The 1D Elastic Tube is a FSI case, that consists of an internal flow in a flexible tube. The flow is unsteady and incompressible. This tutorial contains C++ and Python variants of the fluid and solid solvers. Running the simulation takes just 1-2 minutes.

## Setup

We want to simulate the internal flow in a flexible tube as shown in the figure below (image from [1]).

The flow is assumed to be incompressible flow and gravity is neglected. Due to the axisymmetry, the flow can be described using a quasi-two-dimensional continuity and momentum equations. The motivation and exact formulation of the equations that we consider can be found in [2].

The following parameters have been chosen:

• Length of the tube: L = 10
• Inlet velocity: $$v_{inlet} = 10 + 3 sin (10 \pi t)$$
• Initial cross sectional area = 1
• Initial velocity: v = 10
• Initial pressure: p = 0
• Fluid density: $$\rho = 1$$
• Young modulus: E = 10000

Additionally the solvers use the parameters N = 100 (number of cells), tau = 0.01 (dimensionless timestep size), kappa = 100 (dimensionless structural stiffness) by default. These values can be modified directly in each solver.

## Available solvers

Both fluid and solid participant are supported in:

• C++: An example solver using the intrinsic C++ API of preCICE. This solver also depends on LAPACK (e.g. on Ubuntu sudo apt-get install liblapack-dev)
• Python: An example solver using the preCICE Python bindings. This solver also depends on the Python libraries numpy scipy matplotlib vtk mpi4py, which you can get from your system package manager or with pip3 install --user <package>.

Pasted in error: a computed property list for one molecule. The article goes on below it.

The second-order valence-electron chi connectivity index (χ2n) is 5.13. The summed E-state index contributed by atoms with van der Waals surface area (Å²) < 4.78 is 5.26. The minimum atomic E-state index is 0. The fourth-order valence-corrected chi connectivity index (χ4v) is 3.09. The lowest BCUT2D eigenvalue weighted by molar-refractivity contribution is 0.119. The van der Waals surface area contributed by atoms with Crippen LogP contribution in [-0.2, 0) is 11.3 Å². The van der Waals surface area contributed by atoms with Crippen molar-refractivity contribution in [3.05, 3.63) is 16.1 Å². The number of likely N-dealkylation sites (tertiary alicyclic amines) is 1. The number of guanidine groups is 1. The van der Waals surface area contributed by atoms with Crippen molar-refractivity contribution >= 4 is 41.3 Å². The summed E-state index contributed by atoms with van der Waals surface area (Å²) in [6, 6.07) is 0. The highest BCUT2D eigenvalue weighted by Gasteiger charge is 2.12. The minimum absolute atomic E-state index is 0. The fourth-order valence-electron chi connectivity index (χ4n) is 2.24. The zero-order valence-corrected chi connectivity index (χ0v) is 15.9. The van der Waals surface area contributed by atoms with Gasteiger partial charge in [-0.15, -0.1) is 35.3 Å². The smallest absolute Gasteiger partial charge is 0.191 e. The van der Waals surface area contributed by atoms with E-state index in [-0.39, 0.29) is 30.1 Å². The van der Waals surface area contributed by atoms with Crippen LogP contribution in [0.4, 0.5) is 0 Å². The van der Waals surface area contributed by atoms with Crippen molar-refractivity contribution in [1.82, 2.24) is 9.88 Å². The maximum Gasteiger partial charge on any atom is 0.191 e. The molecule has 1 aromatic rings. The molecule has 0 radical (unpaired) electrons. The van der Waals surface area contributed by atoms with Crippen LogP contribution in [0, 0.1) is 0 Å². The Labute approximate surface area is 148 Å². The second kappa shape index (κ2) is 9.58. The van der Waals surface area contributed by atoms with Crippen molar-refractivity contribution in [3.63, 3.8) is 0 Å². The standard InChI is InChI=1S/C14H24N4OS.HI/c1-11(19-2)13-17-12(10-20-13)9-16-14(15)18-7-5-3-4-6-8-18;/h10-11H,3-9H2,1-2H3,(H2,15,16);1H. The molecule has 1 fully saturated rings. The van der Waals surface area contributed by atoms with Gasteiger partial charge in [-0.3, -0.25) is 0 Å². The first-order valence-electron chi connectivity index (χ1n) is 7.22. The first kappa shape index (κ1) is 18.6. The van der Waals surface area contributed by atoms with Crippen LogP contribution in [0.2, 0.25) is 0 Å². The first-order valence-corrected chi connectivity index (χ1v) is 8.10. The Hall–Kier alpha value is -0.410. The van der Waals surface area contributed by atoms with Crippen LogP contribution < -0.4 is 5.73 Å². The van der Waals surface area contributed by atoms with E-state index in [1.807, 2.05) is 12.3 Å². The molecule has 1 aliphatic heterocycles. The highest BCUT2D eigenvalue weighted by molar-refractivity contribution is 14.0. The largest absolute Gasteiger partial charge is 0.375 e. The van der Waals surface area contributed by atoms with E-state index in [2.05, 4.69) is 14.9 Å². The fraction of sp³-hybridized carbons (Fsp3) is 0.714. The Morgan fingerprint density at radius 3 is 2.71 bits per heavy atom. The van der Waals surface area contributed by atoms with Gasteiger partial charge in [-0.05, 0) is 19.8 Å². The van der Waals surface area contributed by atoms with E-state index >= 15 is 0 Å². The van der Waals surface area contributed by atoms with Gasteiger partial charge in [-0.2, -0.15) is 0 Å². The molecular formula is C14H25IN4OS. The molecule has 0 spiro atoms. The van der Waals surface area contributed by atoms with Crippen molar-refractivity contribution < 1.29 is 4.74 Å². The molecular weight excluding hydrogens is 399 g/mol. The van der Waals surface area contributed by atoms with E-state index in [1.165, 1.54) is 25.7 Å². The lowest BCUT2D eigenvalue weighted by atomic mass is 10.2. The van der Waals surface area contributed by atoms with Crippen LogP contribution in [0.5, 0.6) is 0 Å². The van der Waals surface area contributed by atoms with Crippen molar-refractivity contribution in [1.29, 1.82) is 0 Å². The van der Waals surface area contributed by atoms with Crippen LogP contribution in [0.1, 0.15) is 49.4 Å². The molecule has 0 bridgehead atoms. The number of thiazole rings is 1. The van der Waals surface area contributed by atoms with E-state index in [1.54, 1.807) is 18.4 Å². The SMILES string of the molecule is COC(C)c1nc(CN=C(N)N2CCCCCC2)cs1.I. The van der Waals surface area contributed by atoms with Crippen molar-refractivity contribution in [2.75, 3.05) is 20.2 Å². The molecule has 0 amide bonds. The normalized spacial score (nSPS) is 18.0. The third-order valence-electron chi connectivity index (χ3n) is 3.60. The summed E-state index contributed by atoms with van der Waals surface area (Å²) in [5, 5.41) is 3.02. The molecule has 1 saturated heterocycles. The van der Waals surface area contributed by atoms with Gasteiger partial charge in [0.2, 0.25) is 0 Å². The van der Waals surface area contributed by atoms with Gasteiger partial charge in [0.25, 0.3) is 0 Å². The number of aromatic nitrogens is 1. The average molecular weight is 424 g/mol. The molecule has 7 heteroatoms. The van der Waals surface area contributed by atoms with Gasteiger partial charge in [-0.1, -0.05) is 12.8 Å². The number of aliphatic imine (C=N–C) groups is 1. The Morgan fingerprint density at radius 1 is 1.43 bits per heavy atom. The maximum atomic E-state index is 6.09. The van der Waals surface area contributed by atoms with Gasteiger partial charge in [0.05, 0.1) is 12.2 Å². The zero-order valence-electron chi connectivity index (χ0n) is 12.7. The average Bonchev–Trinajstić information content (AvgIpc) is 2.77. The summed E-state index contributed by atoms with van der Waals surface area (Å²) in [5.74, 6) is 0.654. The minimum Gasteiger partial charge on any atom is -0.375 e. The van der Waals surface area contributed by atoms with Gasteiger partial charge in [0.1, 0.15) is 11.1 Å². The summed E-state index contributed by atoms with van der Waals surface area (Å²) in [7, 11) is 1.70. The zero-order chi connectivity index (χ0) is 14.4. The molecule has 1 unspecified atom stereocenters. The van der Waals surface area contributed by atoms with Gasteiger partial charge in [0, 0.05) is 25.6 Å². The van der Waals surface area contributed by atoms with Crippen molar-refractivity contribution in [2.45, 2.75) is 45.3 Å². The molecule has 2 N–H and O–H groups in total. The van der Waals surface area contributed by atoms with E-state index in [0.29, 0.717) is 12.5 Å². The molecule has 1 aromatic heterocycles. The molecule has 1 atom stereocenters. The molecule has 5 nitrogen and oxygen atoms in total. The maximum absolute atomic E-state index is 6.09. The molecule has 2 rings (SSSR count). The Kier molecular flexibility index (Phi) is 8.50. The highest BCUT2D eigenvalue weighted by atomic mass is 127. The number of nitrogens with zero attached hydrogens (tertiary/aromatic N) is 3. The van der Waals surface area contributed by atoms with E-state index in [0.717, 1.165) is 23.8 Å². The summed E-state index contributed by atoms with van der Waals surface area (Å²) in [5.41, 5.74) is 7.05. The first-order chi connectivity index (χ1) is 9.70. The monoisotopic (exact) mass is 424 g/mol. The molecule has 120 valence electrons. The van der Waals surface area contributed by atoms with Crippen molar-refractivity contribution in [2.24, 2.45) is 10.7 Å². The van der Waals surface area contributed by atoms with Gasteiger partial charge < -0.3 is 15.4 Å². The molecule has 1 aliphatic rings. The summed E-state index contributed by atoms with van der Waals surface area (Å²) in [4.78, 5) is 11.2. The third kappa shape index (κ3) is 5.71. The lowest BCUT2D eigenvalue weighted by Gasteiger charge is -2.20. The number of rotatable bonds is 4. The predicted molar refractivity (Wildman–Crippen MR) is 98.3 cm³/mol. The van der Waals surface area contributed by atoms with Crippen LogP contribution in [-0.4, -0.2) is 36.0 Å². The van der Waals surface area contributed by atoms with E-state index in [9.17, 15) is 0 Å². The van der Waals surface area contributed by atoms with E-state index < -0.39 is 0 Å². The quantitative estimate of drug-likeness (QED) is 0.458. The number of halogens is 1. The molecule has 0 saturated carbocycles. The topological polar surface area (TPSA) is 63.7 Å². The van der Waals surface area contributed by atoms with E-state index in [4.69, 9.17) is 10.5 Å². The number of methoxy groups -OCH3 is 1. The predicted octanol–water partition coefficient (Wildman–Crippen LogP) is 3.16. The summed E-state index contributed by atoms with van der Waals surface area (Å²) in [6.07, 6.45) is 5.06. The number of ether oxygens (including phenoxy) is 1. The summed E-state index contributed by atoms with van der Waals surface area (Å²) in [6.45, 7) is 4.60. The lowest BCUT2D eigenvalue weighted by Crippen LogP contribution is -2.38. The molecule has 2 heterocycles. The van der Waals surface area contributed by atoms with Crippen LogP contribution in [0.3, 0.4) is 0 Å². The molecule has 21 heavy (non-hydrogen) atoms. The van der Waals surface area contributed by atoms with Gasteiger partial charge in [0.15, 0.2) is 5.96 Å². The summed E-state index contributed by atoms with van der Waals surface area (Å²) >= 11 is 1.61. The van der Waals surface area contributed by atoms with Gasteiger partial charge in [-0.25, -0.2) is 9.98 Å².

### Building the C++ Solver

In order to use the C++ solver, you first need to build the scripts FluidSolver and SolidSolver. Each script needs to be built separately.

cd fluid-cpp
mkdir build && cd build
cmake ..
make all

cd solid-cpp
mkdir build && cd build
cmake ..
make all


Building can be skipped if you do not plan to use the C++ version.

## Running the Simulation

### C++

Open two separate terminals and start each participant by calling the respective run script.

cd fluid-cpp
./run.sh


and

cd solid-cpp
./run.sh


### Python

Open two separate terminals and start each participant by calling the respective run script. Only serial run is possible:

cd fluid-python
./run.sh


and

cd solid-python
./run.sh


Optional: A run-time plot visualization can be trigged by passing --enable-plot in run.sh of FluidSolver.py. Additionally a video of the run-time plot visualization can be generated by additionally passing --write-video

## Post-processing

The results from each simulation are stored in each fluid-<participant>/output/ folder. You can visualize these VTK files using the provided plot-diameter.sh script

./plot-diameter.sh


which will try to visualize the results from both fluid cases, if available. This script calls the more flexible plot-vtk.py Python script, which you can use as

python3 plot-vtk.py <quantity> <case>/output/<prefix>


Note the required arguments specifying which quantity to plot (pressure, velocity or diameter) and the name prefix of the target vtk files.

For example, to plot the diameter of the fluid-python case using the default prefix for VTK files, plot-diameter.sh executes:

python3 plot-vtk.py diameter fluid-python/output/out_fluid_


## References

[1] B. Gatzhammer. Efficient and Flexible Partitioned Simulation of Fluid-Structure Interactions. Technische Universitaet Muenchen, Fakultaet fuer Informatik, 2014.

[2] J. Degroote, P. Bruggeman, R. Haelterman, and J. Vierendeels. Stability of a coupling technique for partitioned solvers in FSI applications. Computers & Structures, 2008.

[3] M. Mehl, B. Uekermann, H. Bijl, D. Blom, B. Gatzhammer, and A. van Zuijlen. Parallel coupling numerics for partitioned fluid-structure interaction simulations. CAMWA, 2016.